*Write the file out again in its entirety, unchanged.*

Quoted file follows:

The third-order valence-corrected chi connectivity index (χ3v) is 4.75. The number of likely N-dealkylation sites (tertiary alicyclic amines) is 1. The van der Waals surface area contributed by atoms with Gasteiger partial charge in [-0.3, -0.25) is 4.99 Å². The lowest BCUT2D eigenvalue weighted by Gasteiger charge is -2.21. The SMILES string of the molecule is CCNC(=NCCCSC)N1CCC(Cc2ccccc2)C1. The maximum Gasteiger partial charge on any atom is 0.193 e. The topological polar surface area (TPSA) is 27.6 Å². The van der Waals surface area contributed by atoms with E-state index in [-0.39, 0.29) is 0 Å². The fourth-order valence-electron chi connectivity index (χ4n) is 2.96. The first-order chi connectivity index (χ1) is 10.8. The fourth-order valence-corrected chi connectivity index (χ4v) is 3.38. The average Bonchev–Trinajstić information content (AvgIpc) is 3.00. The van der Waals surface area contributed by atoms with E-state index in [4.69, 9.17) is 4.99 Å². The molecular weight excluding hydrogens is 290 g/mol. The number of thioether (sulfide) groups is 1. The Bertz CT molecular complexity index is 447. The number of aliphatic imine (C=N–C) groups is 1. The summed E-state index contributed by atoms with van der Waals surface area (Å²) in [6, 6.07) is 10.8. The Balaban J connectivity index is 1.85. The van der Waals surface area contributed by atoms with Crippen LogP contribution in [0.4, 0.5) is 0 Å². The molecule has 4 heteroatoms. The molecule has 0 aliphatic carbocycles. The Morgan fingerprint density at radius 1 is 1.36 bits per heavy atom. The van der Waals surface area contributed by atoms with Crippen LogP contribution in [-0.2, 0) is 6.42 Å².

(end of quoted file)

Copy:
The third-order valence-corrected chi connectivity index (χ3v) is 4.75. The number of likely N-dealkylation sites (tertiary alicyclic amines) is 1. The van der Waals surface area contributed by atoms with Gasteiger partial charge in [-0.3, -0.25) is 4.99 Å². The lowest BCUT2D eigenvalue weighted by Gasteiger charge is -2.21. The SMILES string of the molecule is CCNC(=NCCCSC)N1CCC(Cc2ccccc2)C1. The maximum Gasteiger partial charge on any atom is 0.193 e. The topological polar surface area (TPSA) is 27.6 Å². The van der Waals surface area contributed by atoms with E-state index in [-0.39, 0.29) is 0 Å². The fourth-order valence-electron chi connectivity index (χ4n) is 2.96. The first-order chi connectivity index (χ1) is 10.8. The fourth-order valence-corrected chi connectivity index (χ4v) is 3.38. The average Bonchev–Trinajstić information content (AvgIpc) is 3.00. The van der Waals surface area contributed by atoms with E-state index in [4.69, 9.17) is 4.99 Å². The molecular weight excluding hydrogens is 290 g/mol. The number of thioether (sulfide) groups is 1. The Bertz CT molecular complexity index is 447. The number of aliphatic imine (C=N–C) groups is 1. The summed E-state index contributed by atoms with van der Waals surface area (Å²) in [6, 6.07) is 10.8. The Balaban J connectivity index is 1.85. The van der Waals surface area contributed by atoms with Crippen LogP contribution in [0.4, 0.5) is 0 Å². The molecule has 4 heteroatoms. The molecule has 0 aliphatic carbocycles. The Morgan fingerprint density at radius 1 is 1.36 bits per heavy atom. The van der Waals surface area contributed by atoms with Crippen LogP contribution in [-0.2, 0) is 6.42 Å².